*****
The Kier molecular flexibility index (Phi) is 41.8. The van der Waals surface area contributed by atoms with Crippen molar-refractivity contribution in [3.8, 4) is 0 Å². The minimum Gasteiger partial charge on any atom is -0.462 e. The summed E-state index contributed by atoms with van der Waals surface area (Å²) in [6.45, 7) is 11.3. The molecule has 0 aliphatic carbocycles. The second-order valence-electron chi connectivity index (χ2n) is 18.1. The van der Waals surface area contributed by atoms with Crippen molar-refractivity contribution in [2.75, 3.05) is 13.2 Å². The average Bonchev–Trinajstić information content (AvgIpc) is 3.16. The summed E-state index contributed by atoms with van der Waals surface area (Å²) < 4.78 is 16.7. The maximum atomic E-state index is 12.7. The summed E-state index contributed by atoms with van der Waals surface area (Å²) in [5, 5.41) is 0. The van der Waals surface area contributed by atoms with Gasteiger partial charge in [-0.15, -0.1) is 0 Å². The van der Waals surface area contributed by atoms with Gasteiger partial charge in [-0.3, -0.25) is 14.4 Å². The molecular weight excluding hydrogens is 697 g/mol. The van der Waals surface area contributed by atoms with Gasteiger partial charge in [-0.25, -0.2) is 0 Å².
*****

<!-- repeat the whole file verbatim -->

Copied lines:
The Kier molecular flexibility index (Phi) is 41.8. The van der Waals surface area contributed by atoms with Crippen molar-refractivity contribution in [3.8, 4) is 0 Å². The minimum Gasteiger partial charge on any atom is -0.462 e. The summed E-state index contributed by atoms with van der Waals surface area (Å²) in [6.45, 7) is 11.3. The molecule has 0 aliphatic carbocycles. The second-order valence-electron chi connectivity index (χ2n) is 18.1. The van der Waals surface area contributed by atoms with Crippen molar-refractivity contribution in [2.75, 3.05) is 13.2 Å². The average Bonchev–Trinajstić information content (AvgIpc) is 3.16. The summed E-state index contributed by atoms with van der Waals surface area (Å²) < 4.78 is 16.7. The maximum atomic E-state index is 12.7. The summed E-state index contributed by atoms with van der Waals surface area (Å²) in [5, 5.41) is 0. The van der Waals surface area contributed by atoms with Gasteiger partial charge in [-0.15, -0.1) is 0 Å². The van der Waals surface area contributed by atoms with Gasteiger partial charge in [-0.3, -0.25) is 14.4 Å². The molecular weight excluding hydrogens is 697 g/mol. The van der Waals surface area contributed by atoms with Gasteiger partial charge in [-0.25, -0.2) is 0 Å².